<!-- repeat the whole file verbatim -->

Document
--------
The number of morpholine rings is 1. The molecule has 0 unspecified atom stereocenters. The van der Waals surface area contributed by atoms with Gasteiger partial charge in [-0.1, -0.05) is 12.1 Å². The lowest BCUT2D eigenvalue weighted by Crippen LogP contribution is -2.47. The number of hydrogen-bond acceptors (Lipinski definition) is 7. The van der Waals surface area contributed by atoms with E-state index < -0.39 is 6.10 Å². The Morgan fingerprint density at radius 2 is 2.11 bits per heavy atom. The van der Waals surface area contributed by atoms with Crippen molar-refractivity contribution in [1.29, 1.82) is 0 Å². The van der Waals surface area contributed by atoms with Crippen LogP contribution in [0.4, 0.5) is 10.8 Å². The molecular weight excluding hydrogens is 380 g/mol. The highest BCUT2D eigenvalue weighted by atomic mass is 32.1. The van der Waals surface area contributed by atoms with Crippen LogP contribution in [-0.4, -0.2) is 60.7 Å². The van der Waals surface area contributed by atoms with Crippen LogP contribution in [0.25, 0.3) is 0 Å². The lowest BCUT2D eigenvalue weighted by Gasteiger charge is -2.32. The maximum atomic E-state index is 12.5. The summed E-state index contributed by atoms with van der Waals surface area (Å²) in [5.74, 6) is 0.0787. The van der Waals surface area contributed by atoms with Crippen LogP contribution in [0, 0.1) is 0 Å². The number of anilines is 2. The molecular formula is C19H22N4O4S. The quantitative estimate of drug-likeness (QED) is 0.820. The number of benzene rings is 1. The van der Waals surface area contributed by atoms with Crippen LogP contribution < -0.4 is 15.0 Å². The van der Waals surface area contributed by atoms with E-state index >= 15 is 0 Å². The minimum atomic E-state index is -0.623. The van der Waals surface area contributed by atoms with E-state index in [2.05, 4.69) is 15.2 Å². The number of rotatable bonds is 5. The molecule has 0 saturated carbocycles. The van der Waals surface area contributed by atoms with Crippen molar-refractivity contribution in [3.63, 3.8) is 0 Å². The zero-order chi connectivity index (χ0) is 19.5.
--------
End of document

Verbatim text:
The number of morpholine rings is 1. The molecule has 0 unspecified atom stereocenters. The van der Waals surface area contributed by atoms with Gasteiger partial charge in [-0.1, -0.05) is 12.1 Å². The lowest BCUT2D eigenvalue weighted by Crippen LogP contribution is -2.47. The number of hydrogen-bond acceptors (Lipinski definition) is 7. The van der Waals surface area contributed by atoms with E-state index < -0.39 is 6.10 Å². The Morgan fingerprint density at radius 2 is 2.11 bits per heavy atom. The van der Waals surface area contributed by atoms with Crippen molar-refractivity contribution in [1.29, 1.82) is 0 Å². The van der Waals surface area contributed by atoms with Crippen LogP contribution in [0.4, 0.5) is 10.8 Å². The molecular weight excluding hydrogens is 380 g/mol. The highest BCUT2D eigenvalue weighted by atomic mass is 32.1. The van der Waals surface area contributed by atoms with Crippen LogP contribution in [-0.4, -0.2) is 60.7 Å². The van der Waals surface area contributed by atoms with Crippen LogP contribution in [0.25, 0.3) is 0 Å². The lowest BCUT2D eigenvalue weighted by Gasteiger charge is -2.32. The maximum atomic E-state index is 12.5. The summed E-state index contributed by atoms with van der Waals surface area (Å²) in [5.74, 6) is 0.0787. The van der Waals surface area contributed by atoms with Crippen LogP contribution in [0, 0.1) is 0 Å². The number of anilines is 2. The molecular formula is C19H22N4O4S. The quantitative estimate of drug-likeness (QED) is 0.820. The number of benzene rings is 1. The van der Waals surface area contributed by atoms with Crippen LogP contribution < -0.4 is 15.0 Å². The van der Waals surface area contributed by atoms with E-state index >= 15 is 0 Å². The minimum atomic E-state index is -0.623. The van der Waals surface area contributed by atoms with E-state index in [2.05, 4.69) is 15.2 Å². The number of rotatable bonds is 5. The molecule has 0 saturated carbocycles. The van der Waals surface area contributed by atoms with Crippen molar-refractivity contribution in [3.63, 3.8) is 0 Å². The zero-order chi connectivity index (χ0) is 19.5.